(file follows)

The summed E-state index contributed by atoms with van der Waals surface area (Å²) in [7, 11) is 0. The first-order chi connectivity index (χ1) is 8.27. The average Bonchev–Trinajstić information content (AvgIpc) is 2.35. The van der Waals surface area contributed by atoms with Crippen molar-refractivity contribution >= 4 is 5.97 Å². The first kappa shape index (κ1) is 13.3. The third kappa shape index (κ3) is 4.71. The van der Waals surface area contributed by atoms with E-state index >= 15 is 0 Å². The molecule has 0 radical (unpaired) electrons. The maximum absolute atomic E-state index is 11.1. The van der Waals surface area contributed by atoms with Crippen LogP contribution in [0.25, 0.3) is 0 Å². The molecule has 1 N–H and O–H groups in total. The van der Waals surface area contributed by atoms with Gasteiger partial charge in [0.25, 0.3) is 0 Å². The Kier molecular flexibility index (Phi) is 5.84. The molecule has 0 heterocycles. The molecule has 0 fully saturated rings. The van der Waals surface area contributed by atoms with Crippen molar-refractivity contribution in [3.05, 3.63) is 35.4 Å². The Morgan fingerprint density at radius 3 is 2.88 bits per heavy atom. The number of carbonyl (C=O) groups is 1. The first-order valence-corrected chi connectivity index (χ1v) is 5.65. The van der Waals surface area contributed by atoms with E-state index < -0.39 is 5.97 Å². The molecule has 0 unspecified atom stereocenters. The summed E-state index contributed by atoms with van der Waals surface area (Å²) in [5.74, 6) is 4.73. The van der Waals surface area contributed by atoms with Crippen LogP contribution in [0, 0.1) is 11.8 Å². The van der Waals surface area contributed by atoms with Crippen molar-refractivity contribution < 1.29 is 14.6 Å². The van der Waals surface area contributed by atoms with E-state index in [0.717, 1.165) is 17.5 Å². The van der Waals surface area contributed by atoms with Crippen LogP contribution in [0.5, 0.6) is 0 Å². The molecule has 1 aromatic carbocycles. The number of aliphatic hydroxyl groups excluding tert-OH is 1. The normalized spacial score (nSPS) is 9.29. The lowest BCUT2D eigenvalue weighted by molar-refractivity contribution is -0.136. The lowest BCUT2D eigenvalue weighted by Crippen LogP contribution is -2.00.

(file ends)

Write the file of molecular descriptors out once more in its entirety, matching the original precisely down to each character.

The summed E-state index contributed by atoms with van der Waals surface area (Å²) in [7, 11) is 0. The first-order chi connectivity index (χ1) is 8.27. The average Bonchev–Trinajstić information content (AvgIpc) is 2.35. The van der Waals surface area contributed by atoms with Crippen molar-refractivity contribution >= 4 is 5.97 Å². The first kappa shape index (κ1) is 13.3. The third kappa shape index (κ3) is 4.71. The van der Waals surface area contributed by atoms with E-state index >= 15 is 0 Å². The molecule has 0 radical (unpaired) electrons. The maximum absolute atomic E-state index is 11.1. The van der Waals surface area contributed by atoms with Crippen LogP contribution in [0.25, 0.3) is 0 Å². The molecule has 1 N–H and O–H groups in total. The van der Waals surface area contributed by atoms with Gasteiger partial charge in [0.25, 0.3) is 0 Å². The Kier molecular flexibility index (Phi) is 5.84. The molecule has 0 heterocycles. The molecule has 0 fully saturated rings. The van der Waals surface area contributed by atoms with Crippen molar-refractivity contribution in [3.05, 3.63) is 35.4 Å². The Morgan fingerprint density at radius 3 is 2.88 bits per heavy atom. The number of carbonyl (C=O) groups is 1. The first-order valence-corrected chi connectivity index (χ1v) is 5.65. The van der Waals surface area contributed by atoms with E-state index < -0.39 is 5.97 Å². The molecule has 0 unspecified atom stereocenters. The summed E-state index contributed by atoms with van der Waals surface area (Å²) in [5.74, 6) is 4.73. The van der Waals surface area contributed by atoms with Crippen LogP contribution in [0, 0.1) is 11.8 Å². The van der Waals surface area contributed by atoms with Crippen molar-refractivity contribution < 1.29 is 14.6 Å². The van der Waals surface area contributed by atoms with E-state index in [0.717, 1.165) is 17.5 Å². The van der Waals surface area contributed by atoms with Crippen LogP contribution in [0.5, 0.6) is 0 Å². The molecule has 1 aromatic carbocycles. The number of aliphatic hydroxyl groups excluding tert-OH is 1. The normalized spacial score (nSPS) is 9.29. The lowest BCUT2D eigenvalue weighted by molar-refractivity contribution is -0.136. The lowest BCUT2D eigenvalue weighted by Crippen LogP contribution is -2.00.